Tomorrow night, Rudi and I head out for another oldie but goodie — Brian Wilson of Beach Boys fame. (Last week I wouldn’t have thought it necessary to explain who he was, but I’ve been asked several times, so I’ll just make it easy for you.) I’ve never been impressed with Brian’s live appearances on tv, but Rudi has seen him in person thrice now. And the last time he raved about the show and said I should have gone.
FYI, Rudi lists that show as one of his top ten concert experiences ever in his blog:
A magical night, as Brian and the band performed SMiLE in its entirety. Brian was in a fine voice, and his band is top-notch. The brass instruments ace actually played by horn players, the string parts by a string sextet. And the Warner is a wonderful old theatre, perfect for concerts like this.
Rudi has a pretty good sense of my tastes after 11+ years together, so when he says, “You’ll regret not coming,” I listen. And I’m looking forward to the show.
And somewhere in there I need to pound through some major quantities of words. The problem with a word-count goal is that you stop thinking of the best way to say something and start thinking of the longest way to say it. I already lean more toward the Faulkneresque in my writing style, but apparently I need to be yet more verbose. (That sentence contained 20 words. I could have said, instead, “I already have a tendency to write long compound-complex sentences that make people’s heads spin while they try to suss out the meaning I intended, but apparently I need to use even more words in an attempt to say what I mean in the least concise way possible,” which would have given me 44 words.)
I eked out only a thousand words last night. Just as I was checking my email before going to bed at 3 a.m., the ringleader of NaNoWriMo dropped all the participants an email saying, as long as you’re at 35,000 words before next Friday you’ll be fine. Ummmm, yeah. If we double what I have written up to this point, I’m still not at 35,000 words. (Ooh! How would that be for a narrative trick? I could just pause where I am currently, go back to the beginning and retype everything that’s happened a second time! Better yet, I could just cut and paste! Instantly, 35,000 words would no longer seem so intimidating! And if I paste it in for a third iteration, I will nearly be done! I think we have ourselves a new plan!)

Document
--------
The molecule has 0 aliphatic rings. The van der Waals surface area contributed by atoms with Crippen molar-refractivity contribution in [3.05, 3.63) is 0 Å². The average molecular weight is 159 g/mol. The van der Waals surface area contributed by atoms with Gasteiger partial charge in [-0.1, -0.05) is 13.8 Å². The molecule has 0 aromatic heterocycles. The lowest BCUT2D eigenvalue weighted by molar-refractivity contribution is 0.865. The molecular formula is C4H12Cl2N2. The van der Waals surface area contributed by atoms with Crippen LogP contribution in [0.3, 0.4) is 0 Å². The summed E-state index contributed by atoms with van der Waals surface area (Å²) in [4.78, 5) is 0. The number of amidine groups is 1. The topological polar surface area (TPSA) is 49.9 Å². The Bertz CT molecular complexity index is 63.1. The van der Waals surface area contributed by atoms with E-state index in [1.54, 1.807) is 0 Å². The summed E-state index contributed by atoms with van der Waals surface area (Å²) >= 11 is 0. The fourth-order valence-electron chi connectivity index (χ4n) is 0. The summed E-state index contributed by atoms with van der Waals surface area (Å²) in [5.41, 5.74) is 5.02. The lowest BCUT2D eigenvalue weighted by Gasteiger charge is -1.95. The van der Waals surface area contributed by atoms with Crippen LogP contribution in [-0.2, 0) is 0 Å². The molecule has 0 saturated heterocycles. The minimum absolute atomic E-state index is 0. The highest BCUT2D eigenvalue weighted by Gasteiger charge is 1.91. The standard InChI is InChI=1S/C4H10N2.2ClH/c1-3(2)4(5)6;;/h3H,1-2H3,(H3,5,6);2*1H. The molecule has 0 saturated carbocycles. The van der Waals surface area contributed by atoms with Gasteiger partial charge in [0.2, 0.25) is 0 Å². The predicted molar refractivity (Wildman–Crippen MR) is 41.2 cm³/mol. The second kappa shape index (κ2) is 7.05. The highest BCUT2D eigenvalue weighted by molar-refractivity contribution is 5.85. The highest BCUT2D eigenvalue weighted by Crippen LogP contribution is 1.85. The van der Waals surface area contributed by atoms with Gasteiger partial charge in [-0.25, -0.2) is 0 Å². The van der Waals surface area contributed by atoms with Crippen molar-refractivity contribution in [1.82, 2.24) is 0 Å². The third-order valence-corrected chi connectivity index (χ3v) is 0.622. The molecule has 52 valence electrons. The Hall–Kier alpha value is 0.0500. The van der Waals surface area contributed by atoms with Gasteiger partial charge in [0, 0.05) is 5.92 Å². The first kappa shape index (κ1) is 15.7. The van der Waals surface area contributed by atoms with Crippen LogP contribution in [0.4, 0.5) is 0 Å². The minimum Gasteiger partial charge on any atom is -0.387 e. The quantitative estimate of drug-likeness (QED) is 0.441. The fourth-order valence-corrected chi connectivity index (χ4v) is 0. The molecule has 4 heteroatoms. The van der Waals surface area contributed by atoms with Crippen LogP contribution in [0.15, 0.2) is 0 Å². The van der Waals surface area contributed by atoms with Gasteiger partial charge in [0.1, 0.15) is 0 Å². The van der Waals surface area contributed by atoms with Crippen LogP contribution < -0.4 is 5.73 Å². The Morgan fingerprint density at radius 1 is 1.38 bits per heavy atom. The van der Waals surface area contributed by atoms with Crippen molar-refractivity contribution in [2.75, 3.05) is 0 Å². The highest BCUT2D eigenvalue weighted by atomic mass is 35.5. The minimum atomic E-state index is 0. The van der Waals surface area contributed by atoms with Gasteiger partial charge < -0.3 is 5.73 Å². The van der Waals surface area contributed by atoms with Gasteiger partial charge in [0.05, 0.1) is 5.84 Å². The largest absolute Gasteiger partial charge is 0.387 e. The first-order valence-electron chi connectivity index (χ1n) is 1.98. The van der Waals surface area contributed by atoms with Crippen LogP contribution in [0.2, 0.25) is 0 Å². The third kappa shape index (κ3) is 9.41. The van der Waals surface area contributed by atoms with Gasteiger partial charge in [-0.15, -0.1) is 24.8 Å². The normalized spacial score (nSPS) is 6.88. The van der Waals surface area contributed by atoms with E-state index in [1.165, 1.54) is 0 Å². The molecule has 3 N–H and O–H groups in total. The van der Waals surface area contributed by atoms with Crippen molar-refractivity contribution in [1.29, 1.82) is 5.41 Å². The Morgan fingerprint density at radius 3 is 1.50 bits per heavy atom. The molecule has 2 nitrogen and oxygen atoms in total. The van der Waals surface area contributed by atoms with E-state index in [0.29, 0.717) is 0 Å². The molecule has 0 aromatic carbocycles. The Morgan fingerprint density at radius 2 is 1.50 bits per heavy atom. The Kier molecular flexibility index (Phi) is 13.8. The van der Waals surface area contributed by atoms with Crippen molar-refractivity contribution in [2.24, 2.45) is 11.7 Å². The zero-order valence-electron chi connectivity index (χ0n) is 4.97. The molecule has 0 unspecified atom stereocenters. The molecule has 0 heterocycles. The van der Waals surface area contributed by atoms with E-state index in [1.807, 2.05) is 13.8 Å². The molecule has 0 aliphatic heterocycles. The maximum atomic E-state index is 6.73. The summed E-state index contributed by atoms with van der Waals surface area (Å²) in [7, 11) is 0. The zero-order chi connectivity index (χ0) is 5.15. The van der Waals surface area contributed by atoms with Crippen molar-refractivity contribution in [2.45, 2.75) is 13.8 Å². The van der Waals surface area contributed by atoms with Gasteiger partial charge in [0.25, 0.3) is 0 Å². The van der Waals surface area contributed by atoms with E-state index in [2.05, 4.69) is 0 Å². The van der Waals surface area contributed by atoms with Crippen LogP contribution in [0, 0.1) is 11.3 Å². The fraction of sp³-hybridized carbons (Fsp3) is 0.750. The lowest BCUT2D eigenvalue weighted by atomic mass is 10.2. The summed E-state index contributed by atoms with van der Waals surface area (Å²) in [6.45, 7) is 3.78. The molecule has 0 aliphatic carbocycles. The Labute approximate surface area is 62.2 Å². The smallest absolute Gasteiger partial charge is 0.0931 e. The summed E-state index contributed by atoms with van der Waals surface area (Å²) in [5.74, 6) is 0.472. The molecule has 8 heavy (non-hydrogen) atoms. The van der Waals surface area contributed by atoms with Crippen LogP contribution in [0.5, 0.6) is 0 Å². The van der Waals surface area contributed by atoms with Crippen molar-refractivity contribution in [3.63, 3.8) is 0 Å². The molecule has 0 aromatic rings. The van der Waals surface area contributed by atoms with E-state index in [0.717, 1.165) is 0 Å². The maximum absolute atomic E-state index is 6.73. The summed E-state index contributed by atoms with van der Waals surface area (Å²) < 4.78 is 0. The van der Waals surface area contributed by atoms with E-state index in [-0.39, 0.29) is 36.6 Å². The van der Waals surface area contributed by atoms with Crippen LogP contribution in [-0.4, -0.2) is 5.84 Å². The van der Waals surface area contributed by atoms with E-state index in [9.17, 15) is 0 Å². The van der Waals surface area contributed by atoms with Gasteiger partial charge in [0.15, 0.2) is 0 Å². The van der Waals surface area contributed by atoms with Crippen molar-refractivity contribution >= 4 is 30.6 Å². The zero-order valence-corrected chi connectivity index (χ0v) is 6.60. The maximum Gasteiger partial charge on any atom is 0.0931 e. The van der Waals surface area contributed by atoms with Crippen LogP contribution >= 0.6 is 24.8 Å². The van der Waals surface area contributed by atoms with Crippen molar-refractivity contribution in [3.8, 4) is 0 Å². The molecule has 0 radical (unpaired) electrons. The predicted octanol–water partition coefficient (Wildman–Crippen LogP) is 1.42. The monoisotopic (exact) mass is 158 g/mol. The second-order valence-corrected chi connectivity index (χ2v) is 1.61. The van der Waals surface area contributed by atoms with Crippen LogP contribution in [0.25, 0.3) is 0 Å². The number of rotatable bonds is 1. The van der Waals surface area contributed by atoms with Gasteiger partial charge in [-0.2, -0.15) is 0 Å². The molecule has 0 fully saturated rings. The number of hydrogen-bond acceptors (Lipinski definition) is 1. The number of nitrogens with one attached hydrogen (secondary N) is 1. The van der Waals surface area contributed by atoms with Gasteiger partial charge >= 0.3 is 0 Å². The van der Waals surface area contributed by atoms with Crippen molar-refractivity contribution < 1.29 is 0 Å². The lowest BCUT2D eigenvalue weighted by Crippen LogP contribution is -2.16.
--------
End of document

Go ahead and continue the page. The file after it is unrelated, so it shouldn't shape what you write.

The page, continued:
Does anyone else sense sleep-deprivation induced mania coming on here?
November 16, 2006
yellow lane, watercolor, and pretty paper
posted by soe 5:41 pm
There are always three beautiful things to think about on Thursdays:
1. A street near my house is lined with ginkgo trees. In early fall, when their fruit is dropping, it’s not really a pleasant place to walk. (Ginkgo fruit, when it splits open, smells like dog poop.) But in late fall, their leaves turn a brilliant yellow and the trees stand gorgeous against the deep blue of the sky. Sunday, in the midst walking through a driving rain, I paused on the corner to see that the leaves had fallen in the storm, blanketing the whole street in rivulets of gold.
2. Today is kind of like an Impressionist watercolor painting or like Bert’s chalk drawings in Mary Poppins, even down to the tower rising up out of the mists. Living in D.C., most people wear sensible, dark, business-like colors and carry black umbrellas when it rains. But just often enough to keep it interesting, someone pops up wearing color — a turquoise polka-dotted umbrella, pink paisley galoshes, or a chartreuse rain kit. My own rainy day outfit includes a pink and yellow raincoat, a rainbow-hued umbrella, and my green corduroy hat. I feel cheery just putting it on.
3. On Saturday, Rudi and I stopped by Eastern Market on our way to a belated lunch date. While we were there we visited the card vendor, who sells British cards, wrapping paper, and stationery items for cut-rate prices. We came away with several boxes of Christmas cards, half a dozen sheets of wrapping paper, and half a dozen gift tags for something like $11. Now I just need time to address cards and packages to label and to wrap in pretty paper….
posted by soe 1:42 am
I need some names for a cappella groups in my novel. Ever wanted to name a band or a singing group? Now’s your opportunity…. Leave me a comment with your ideas.